image1An Ash Wednesday Valentine Card might read something like, “Roses are red, violets are blue, from the dust you have come and to dust you shall return.” For the first time since 1945 Ash Wednesday falls on Valentine’s Day. The day we solemnly reflect on our mortality by getting a cross-shaped ash smeared onto our foreheads is the same day we express our love with chocolate and roses – my wife prefers daisies.

At around thirty years old, Jesus has a powerful experience when his cousin, John, baptizes him in the Jordan River. Coming up out of the muddy waters Jesus experiences God’s claim on his life when he hears, “This is my Son, the Beloved, with whom I am well pleased.”[i] It is with the self-awareness of being the Son of God that Jesus is led by the Spirit of God into the wilderness.

In the wilderness Jesus finds himself being tempted by the devil. The temptations thrown his way are not what we normally think of as temptations – lie, cheat, and steal. Jesus finds himself being confronted with choosing a way of life and a vocation that is less than what God would have him to be.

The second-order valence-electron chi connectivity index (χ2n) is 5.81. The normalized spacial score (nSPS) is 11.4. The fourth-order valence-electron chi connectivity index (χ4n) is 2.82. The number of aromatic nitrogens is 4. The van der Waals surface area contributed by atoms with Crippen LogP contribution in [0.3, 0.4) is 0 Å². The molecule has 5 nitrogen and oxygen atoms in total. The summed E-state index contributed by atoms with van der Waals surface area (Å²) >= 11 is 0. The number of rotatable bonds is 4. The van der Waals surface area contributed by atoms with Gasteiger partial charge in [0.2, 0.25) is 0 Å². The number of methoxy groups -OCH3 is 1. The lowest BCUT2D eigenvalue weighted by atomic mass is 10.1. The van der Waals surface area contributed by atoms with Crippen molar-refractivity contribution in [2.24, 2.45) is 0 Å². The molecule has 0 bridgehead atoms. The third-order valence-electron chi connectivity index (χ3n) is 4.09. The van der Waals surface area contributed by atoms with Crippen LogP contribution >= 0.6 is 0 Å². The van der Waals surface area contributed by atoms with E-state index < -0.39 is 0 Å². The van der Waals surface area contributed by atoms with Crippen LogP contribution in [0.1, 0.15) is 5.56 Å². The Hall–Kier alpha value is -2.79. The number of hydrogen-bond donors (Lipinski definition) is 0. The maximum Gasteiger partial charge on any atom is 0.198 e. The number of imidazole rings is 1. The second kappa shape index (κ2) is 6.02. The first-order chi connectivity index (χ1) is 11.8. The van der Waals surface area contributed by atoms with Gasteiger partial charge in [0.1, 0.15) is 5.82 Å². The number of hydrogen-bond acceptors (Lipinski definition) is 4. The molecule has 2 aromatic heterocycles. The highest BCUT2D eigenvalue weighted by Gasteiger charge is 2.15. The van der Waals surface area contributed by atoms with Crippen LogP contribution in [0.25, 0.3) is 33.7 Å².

The struggle is real.

Ash Wednesday marks the beginning of our struggle to spend the next forty days re-claiming our identity as the beloved of God. In a world where we are tempted to choose an identity and vocation less than what God would have for us, it is good to have a season of self-awareness. ash wednesday

The journey begins with an ash marked cross on the forehead that forces us to humbly recognize that we are from the dust and to the dust we shall return. And yet, receiving the ashes in the symbol of a cross is a reminder that we are claimed by God. We are mortal but we are not hopeless. We are weak but we are not forgotten. We are broken but we are not unloved. I’d say that makes for a pretty good Valentine Day message.

[i] Matthew 3: 17


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